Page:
by Nick Aveling, National Post, 15 June, 2010
The North Koreans are bound to suffer a questionable defeat on Tuesday due to unforeseeable circumstances and unbelievably bad luck — but their exploits will shine for all ages thanks to their valiant hearts, which beat in tune with the Dear Leader’s.
Either that or the North Korean media won’t report at all on the game against perennial World Cup favourite Brazil, say observers.
“All of the media is censored in North Korea, so a serious defeat is not going to be taken very kindly,” said Erich Weingartner, who distributed food aid from Pyongyang in the late 1990s, becoming the first Canadian to achieve resident status in North Korea.
A serious defeat is virtually guaranteed. According to the latest FIFA rankings, North Korea is ranked 105th — the lowest of any team in the World Cup. Canada, as a point of comparison, is 63rd. Brazil is first.
The numbers spell trouble for the North Korean mother party, tasked since the country drew this year’s Group of Death with explaining or erasing two likely drubbings at the feet of Brazil and Portugal to a populace used to hearing only about its superiority.
Experts were split on Monday as to exactly what tack the state would take.
“I would think it won’t be reported at all,” said Mr. Weingartner, who edits The CanKor Report, a journal focusing on North Korean issues and policy. “I think they’ll wait to see if they do any better against some other team. Except for the few North Koreans who somehow have access to South Korean media, no one will know the difference.”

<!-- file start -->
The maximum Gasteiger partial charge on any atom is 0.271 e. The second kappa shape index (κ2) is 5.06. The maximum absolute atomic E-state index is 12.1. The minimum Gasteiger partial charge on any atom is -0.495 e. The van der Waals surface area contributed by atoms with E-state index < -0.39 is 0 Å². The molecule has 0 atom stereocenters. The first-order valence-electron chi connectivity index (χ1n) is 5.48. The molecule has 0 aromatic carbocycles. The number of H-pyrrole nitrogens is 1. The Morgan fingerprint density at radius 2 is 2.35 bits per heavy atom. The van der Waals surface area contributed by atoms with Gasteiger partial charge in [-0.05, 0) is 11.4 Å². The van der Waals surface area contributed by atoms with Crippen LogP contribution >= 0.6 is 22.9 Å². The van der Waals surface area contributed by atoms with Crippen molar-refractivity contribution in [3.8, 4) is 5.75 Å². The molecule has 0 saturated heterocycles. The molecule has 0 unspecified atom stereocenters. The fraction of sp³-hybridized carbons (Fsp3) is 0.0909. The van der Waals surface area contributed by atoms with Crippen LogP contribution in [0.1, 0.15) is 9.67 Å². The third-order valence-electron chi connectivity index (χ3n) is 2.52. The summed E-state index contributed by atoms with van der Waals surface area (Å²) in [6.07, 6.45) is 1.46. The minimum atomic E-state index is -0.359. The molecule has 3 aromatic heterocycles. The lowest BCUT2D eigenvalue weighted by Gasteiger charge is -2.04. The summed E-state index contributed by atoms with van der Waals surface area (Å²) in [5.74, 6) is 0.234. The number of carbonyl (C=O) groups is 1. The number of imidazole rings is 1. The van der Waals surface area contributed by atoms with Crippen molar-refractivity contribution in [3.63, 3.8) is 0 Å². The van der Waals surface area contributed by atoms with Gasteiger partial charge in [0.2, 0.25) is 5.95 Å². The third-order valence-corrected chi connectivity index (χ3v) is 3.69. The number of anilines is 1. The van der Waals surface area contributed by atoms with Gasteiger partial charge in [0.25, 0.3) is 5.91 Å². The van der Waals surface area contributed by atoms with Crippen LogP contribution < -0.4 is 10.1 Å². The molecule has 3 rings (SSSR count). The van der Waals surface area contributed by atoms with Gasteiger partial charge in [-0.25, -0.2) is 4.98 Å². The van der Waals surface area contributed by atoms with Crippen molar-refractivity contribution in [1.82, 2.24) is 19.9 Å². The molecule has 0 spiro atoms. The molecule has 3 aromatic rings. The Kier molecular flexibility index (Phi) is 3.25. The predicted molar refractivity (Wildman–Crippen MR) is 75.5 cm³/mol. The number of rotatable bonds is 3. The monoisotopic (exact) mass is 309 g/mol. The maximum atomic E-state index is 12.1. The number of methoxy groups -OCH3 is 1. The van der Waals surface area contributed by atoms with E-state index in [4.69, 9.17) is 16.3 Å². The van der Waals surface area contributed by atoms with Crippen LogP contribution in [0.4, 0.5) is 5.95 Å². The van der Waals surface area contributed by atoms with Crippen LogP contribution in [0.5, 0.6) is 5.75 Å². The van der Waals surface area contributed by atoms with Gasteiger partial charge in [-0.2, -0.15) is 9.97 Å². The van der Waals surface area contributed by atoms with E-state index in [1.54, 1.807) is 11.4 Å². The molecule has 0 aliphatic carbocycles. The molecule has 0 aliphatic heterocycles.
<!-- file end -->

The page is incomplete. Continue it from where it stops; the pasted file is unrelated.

Even the Ivory Coast, the group’s final member, is a heavy favourite to beat North Korea. And there is another problem, said Donald Rickerd, associate director of York University’s Asian Business and Management program. Kim Jong-Il’s propaganda machine has backed itself into a corner, having already championed the team to the point of no return.
“The team left with great fanfare — the ceremony at the airport and so forth — so [if their games aren’t reported] people will be saying to themselves, ‘What happened? Did the team just disappear?’ ”
Foreign affairs consultant Hartmuth Kroll, meanwhile, agreed today’s game will be reported — to an extent.
“It will be reported that they competed at the very highest level and did very well by citing the Dear Leader’s thoughts and only through the worst possible luck did they fail to win, probably without mentioning the score,” said Mr. Kroll, a former diplomat who led Canada’s relations with the Korean Peninsula.
In the event of victory, theoretically possible when the team faces the 27th ranked Ivory Coast on June 25, the experts agreed the state-run media would be in a frenzy
“Exultation,” said Mr. Kroll. “And all credit would go to the Dear Leader.”
North Korea’s only previous berth in the World Cup, which in 1966 produced a surprise win against Italy en route to the quarter finals, is a touchstone moment in the country’s sporting history.
International sporting events are never broadcast live in North Korea, for two reasons: the probability of a loss, which challenges the state’s narrative of blanket North Korean superiority, and the possibility of chants or signs that don’t flatter Kim Jong-Il.
There is also the matter of South Korea’s refusal to share its exclusive Korean Peninsula broadcast rights, a practice it abandoned this year after sharing in 2006. Already, reports are circulating state-run North Korea Central Broadcasting aired a bootleg replay of the tournament’s opening match.